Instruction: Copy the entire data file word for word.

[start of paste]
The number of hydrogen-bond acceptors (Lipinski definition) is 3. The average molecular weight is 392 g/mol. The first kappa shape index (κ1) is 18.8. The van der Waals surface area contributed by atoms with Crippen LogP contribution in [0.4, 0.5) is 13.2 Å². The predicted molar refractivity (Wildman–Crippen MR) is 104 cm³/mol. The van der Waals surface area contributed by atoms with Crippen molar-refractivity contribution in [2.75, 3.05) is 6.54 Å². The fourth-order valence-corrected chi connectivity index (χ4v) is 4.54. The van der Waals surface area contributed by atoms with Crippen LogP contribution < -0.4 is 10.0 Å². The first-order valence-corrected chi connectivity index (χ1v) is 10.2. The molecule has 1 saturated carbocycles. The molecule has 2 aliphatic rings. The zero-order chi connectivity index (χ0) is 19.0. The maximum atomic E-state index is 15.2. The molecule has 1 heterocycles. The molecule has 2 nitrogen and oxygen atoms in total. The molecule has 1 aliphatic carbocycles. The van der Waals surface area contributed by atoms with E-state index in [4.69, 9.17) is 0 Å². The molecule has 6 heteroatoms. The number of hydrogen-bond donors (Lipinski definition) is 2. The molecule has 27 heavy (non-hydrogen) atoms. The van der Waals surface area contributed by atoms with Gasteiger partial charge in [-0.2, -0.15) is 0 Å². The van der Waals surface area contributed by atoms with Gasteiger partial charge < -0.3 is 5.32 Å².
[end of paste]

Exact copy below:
The number of hydrogen-bond acceptors (Lipinski definition) is 3. The average molecular weight is 392 g/mol. The first kappa shape index (κ1) is 18.8. The van der Waals surface area contributed by atoms with Crippen LogP contribution in [0.4, 0.5) is 13.2 Å². The predicted molar refractivity (Wildman–Crippen MR) is 104 cm³/mol. The van der Waals surface area contributed by atoms with Crippen molar-refractivity contribution in [2.75, 3.05) is 6.54 Å². The fourth-order valence-corrected chi connectivity index (χ4v) is 4.54. The van der Waals surface area contributed by atoms with Crippen LogP contribution < -0.4 is 10.0 Å². The first-order valence-corrected chi connectivity index (χ1v) is 10.2. The molecule has 1 saturated carbocycles. The molecule has 2 aliphatic rings. The zero-order chi connectivity index (χ0) is 19.0. The maximum atomic E-state index is 15.2. The molecule has 1 heterocycles. The molecule has 2 nitrogen and oxygen atoms in total. The molecule has 1 aliphatic carbocycles. The van der Waals surface area contributed by atoms with E-state index in [4.69, 9.17) is 0 Å². The molecule has 6 heteroatoms. The number of hydrogen-bond donors (Lipinski definition) is 2. The molecule has 27 heavy (non-hydrogen) atoms. The van der Waals surface area contributed by atoms with Gasteiger partial charge in [-0.2, -0.15) is 0 Å². The van der Waals surface area contributed by atoms with Gasteiger partial charge < -0.3 is 5.32 Å².